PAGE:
Israeli aircraft struck Hamas targets in the Gaza Strip Sunday night, hours after a rocket fired from the territory exploded in Israel, the military told the Times of Israel. There were no immediate reports of Palestinian casualties.

The rocket set off air-raid sirens in several towns in the Sha’ar Hanegev Regional Council, an area next to the Gaza Strip. Residents told the Israeli news site they heard a loud explosion, but no injuries or damage were reported since the rocket landed in an open area. The retaliatory attack took place close to 1 a.m. Monday local time (6 p.m. Sunday EST), striking two Hamas targets, one in the northern part of the strip and the second in the center, the Jerusalem Post reported.

Israel regularly bombs Hamas targets in response to sporadic rocket fire, even though it is believed that the rockets are fired by fringe groups inside Gaza, rather than by Hamas.

The latest attack came as Hamas demanded the release of prisoners held in Israeli jails in exchange for information on the fate of two Israeli soldiers declared killed in action during the Gaza war in the summer of 2014. The bodies of Hadar Goldin and Oron Shaul were never recovered and Israel has classified both soldiers as “killed in action.” Hamas released a letter that purports to be a desperate plea by Shaul to his parents begging for his release, in an apparent attempt to exploit the family’s hope that he is still alive into negotiating a prisoner exchange.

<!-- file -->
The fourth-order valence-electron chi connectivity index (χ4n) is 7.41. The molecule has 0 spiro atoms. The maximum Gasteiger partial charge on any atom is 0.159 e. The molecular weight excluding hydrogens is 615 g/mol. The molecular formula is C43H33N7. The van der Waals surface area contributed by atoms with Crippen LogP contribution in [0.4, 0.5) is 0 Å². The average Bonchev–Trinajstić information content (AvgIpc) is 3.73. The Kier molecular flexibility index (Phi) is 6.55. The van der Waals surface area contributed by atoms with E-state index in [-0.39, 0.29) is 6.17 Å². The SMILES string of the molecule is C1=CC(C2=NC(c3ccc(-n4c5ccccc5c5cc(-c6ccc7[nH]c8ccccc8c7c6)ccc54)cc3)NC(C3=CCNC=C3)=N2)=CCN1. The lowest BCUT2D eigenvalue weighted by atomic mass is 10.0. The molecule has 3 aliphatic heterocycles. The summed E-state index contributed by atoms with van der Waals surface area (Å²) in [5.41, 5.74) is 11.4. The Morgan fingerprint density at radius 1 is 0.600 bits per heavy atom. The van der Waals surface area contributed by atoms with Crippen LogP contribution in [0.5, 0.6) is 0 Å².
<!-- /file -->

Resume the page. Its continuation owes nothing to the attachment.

At the southern end of the Gaza Strip, outside Rafah, Israeli forces Sunday shot and wounded a Palestinian farmer, local residents and medics told the Palestinian Ma'an News Agency.

Residents said soldiers stationed on the Israeli side of the border fence near the Kerem Shalom post opened fire at Palestinian farmers working on their land, hitting a man in his 20s. Medics at Abu Yousif al-Najjar hospital said the victim had been treated for wounds in his left leg.

An Israeli army representative did not have immediate information on the incident.

Israeli forces regularly open fire on Palestinian farmers as well as fishermen whose work takes them close to a “security buffer zone” imposed by Israel on both land and seaside borders of the besieged enclave. Ninety-five percent of Gaza's arable land lies along the zone that is routinely restricted to Palestinians, making it impossible for many farmers to work their land without serious risk, according to the Palestinian Center for Human Rights.